Connecting the Largest Resource for Change: Generation Democracy Southern Africa Conference

  • Dafe Oputu

Last week Generation Democracy, IRI’s flagship youth program, gathered 34 participants from seven countries (Botswana, Lesotho, Malawi, Mozambique, South Africa and Zambia) for a conference in Johannesburg, South Africa.

Generation Democracy links reform-minded youth from developing and transitioning countries to share solutions to problems facing their countries and improve their contributions to national decision-making. Generation Democracy’s mission is particularly important in Africa, where despite some of the world’s oldest and longest-serving leaders, the average age is only 19.5 years. African youth face many challenges, compounded by governments that fail to respond to their issues or perspectives.

Many of these challenges were on display on day one of the Johannesburg conference. During one session, representatives of each country presented on the chief issues impeding participation of youth in their societies.

It was quickly clear that the top issue faced by youth in several countries is severe lack of opportunity. Nalenhle Moyo and Mantate Queeneth of Zimbabwe explained how the country’s 95 percent unemployment rate was crippling the country’s young people. The South Africa delegation discussed unemployment as a factor contributing to crime and youth apathy toward elections, while also highlighting xenophobia as a challenge. Other countries touched on issues such as government corruption, poor service delivery, lack of access to information, and attitudes of exclusion towards women and youth.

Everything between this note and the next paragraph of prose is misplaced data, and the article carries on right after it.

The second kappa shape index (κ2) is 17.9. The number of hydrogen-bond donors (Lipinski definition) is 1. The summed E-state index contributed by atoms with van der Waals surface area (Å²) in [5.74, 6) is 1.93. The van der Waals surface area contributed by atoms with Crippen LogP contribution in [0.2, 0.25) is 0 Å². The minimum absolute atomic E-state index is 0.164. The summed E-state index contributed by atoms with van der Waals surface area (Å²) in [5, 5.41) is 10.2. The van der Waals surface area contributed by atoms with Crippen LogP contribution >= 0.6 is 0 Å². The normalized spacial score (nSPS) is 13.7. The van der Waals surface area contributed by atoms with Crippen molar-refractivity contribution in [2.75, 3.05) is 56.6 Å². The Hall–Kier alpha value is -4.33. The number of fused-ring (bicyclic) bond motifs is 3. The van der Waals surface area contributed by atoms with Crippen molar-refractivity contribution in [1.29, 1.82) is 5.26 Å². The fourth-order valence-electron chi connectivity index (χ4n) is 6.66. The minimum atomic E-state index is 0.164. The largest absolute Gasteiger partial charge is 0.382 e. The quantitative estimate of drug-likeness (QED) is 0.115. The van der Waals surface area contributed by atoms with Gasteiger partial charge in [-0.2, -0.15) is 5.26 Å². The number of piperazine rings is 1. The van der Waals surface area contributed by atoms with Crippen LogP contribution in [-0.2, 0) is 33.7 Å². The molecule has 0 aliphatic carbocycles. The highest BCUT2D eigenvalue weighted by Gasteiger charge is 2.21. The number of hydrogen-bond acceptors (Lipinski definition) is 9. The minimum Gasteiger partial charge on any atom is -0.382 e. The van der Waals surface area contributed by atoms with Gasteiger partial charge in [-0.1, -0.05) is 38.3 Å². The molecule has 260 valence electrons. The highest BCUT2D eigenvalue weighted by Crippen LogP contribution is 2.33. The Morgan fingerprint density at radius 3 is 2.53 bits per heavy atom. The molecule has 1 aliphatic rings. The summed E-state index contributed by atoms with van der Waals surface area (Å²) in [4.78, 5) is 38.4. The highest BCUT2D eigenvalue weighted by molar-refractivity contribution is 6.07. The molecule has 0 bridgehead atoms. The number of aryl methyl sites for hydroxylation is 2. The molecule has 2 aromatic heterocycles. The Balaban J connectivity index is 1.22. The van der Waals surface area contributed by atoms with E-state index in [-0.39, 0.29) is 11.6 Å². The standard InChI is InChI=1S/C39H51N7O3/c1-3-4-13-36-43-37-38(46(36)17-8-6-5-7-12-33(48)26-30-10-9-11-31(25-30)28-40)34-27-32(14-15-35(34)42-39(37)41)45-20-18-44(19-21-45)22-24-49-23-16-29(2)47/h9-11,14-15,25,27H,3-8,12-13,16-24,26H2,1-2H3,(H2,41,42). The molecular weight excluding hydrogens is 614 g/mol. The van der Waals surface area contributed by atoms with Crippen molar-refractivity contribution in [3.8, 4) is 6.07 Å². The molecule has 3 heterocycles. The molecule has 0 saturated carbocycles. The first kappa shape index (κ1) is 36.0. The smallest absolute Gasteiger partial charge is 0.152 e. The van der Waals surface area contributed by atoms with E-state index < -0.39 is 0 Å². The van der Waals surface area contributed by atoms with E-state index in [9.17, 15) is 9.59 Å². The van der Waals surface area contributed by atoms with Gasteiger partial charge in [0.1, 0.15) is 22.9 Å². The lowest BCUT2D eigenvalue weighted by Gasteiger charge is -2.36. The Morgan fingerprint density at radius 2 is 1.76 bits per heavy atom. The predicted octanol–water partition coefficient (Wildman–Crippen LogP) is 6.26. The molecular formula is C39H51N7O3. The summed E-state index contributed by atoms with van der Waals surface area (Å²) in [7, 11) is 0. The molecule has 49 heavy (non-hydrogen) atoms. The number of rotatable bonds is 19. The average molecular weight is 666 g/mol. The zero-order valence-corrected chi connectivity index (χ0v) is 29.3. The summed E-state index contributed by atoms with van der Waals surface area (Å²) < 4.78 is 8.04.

Creating a space where youth can learn from each other was a main goal of this conference. On the first day we invited participants to start a conversation by asking each other questions about their home countries. When asked about gender discrimination in politics, Nalenhle described her organization’s role in encouraging women to get involved in politics while reaching out to men to influence their attitudes: “A boy in the third grade could assume that my mother and I wouldn’t own a newspaper because we were women,” said Nalenhle, “there are attitudes that need to be changed from a very early time.”

Other delegates asked questions about fundraising and persevering in the face of resistant governments. Cassandra Moodley, a student and member of South African Institute of International Affairs asked how other delegates gained access to the political system when officials typically ignore formal requests and emails.

In response Abella Buteyunga, an IRI partner in Tanzania, advised activists to seek out individuals “one degree closer than you to power” since, “governments are made up of people, who have personal collections.” Abella also recommended that activists commend officials when they take positive actions rather than only criticize in order to build a relationship of trust with some officials.

To cap off the inaugural day of the conference, participants collaborated to brainstorm key issues that would be included in the Declaration of Principles. As in Dakar, Dar es Salaam and Bangkok, participants of the Johannesburg Conference will produce a Declaration identifying the chief recommendations for increasing youth inclusion and participation in politics.

This blog is the first in a three-part blog series about the South Africa Generation Democracy conference.


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